Deadly coronavirus death toll closing in on 1.5 lakh globally, cases reach 2.18 million

WION Web Team
New Delhi, Delhi, India Published: Apr 17, 2020, 08:15 AM(IST)

COVID-19 Photograph:( AFP )

Story highlights

COVID-19 has now infected  2,157,108 people worldwide and 144,047 people have been killed due to this pandemic.

Cases of infections of the deadly coronavirus have reached  2,157,108 worldwide on Friday as a new study of containment measures in China suggests that countries preparing to ease their lockdowns will have to continuously monitor potential new cases to prevent a second deadly outbreak.

Also read: US COVID-19 toll passes 32,000; 'probable' virus deaths included

The total number climbed from 1 million to 2 million confirmed cases in less than two weeks, and more than 600,000 cases have been recorded in the US alone.

Also read: China under mounting pressure over virus origins

COVID-19 has now infected  2,157,108 people worldwide and 144,047 people have been killed due to this pandemic.

Around 547,295 people of that tally have recovered.

A few days ago, the World Health Organization (WHO) had claimed how lifting lockdowns too early could lead to a second wave and would be a catastrophe.

The epicentre of the pandemic has shifted twice, first from China to Europe, and then from Europe to America.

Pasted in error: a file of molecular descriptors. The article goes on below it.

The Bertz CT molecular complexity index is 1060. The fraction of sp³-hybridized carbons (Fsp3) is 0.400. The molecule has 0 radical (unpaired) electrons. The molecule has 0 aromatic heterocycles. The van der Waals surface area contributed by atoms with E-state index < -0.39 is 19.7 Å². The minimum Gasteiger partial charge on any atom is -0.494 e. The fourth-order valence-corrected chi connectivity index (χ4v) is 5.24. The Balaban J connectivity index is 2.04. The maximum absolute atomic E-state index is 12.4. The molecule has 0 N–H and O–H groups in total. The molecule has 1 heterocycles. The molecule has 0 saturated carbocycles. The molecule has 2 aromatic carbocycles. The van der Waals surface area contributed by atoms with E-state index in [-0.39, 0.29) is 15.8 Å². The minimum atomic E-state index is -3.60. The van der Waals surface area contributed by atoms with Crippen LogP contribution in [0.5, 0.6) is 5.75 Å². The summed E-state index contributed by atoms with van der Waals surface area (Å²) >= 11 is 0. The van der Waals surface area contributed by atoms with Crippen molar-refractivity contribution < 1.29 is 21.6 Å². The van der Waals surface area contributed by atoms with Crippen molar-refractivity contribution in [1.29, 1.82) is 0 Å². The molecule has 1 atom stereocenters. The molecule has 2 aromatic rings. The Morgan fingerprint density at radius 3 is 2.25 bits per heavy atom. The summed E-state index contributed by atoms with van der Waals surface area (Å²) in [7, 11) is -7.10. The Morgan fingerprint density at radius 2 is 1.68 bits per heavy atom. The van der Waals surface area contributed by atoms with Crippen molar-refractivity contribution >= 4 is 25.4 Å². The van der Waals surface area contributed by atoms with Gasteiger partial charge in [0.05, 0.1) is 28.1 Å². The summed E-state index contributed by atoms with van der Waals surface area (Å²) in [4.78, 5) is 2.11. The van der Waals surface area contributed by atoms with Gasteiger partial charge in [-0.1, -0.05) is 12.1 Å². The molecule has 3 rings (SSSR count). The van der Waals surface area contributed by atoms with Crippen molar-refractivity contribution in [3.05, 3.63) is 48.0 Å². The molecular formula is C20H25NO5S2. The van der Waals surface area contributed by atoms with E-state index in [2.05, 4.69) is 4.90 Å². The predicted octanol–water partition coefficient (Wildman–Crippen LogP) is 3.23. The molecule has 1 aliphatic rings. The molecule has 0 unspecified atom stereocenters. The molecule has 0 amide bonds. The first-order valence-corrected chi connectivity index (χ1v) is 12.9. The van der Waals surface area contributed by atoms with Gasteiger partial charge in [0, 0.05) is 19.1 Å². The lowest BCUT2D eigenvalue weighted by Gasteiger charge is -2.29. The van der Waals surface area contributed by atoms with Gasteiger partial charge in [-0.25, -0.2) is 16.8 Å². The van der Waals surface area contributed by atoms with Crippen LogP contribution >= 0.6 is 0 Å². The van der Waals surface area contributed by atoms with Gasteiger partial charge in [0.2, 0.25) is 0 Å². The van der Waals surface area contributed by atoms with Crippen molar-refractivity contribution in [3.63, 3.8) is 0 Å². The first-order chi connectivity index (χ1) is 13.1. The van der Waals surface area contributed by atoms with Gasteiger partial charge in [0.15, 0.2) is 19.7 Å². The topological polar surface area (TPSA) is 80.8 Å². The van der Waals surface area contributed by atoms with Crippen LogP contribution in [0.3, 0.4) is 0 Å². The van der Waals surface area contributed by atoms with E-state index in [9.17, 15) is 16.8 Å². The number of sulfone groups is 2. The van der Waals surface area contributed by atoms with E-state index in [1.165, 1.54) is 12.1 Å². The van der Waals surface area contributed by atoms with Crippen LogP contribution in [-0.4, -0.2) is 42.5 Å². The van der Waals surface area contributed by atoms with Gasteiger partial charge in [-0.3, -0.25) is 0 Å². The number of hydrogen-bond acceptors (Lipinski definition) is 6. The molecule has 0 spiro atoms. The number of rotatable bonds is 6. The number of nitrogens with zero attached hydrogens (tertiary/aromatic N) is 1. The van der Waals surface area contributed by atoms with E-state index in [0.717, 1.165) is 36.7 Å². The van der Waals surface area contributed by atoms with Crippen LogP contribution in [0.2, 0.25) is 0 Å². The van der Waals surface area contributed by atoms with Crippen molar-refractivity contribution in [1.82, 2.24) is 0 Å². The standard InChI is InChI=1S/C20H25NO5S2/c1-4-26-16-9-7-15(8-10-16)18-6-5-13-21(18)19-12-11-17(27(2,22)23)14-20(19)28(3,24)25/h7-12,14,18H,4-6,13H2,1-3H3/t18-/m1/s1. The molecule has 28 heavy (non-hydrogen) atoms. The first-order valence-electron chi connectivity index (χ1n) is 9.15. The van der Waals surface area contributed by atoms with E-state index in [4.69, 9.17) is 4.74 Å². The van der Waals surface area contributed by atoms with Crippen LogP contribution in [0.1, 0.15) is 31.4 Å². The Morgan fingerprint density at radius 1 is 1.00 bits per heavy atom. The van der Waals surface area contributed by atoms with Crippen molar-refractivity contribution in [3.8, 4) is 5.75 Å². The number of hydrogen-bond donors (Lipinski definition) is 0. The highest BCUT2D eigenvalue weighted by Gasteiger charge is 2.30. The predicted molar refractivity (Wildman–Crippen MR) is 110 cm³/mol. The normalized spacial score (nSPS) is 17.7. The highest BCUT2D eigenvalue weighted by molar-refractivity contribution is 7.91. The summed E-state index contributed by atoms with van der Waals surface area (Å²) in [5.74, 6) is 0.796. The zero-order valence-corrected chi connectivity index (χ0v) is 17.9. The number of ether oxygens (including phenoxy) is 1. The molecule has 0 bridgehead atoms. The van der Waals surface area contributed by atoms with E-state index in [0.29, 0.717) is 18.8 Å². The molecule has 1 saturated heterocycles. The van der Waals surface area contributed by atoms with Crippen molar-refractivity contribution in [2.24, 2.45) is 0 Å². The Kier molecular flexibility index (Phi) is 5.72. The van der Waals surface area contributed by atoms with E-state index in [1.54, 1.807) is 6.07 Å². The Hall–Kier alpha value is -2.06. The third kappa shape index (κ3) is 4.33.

Center for Systems Science and Engineering (CSSE) at Johns Hopkins University have reported in its map that the United States has taken the grim title of the country with the most coronavirus infections and reported a record surge in unemployment.

The confirmed coronavirus death toll has reached 32,917 in the United States, according to a tally by Johns Hopkins University.

More than 667,800 coronavirus cases have been recorded in the United States, which has seen a record number of deaths over the past two days.

The death toll marked an increase of 4,491 deaths in the past 24 hours, by far the highest daily toll in the pandemic so far. But this figure includes the "probable" deaths related to COVID-19, which were not previously included.

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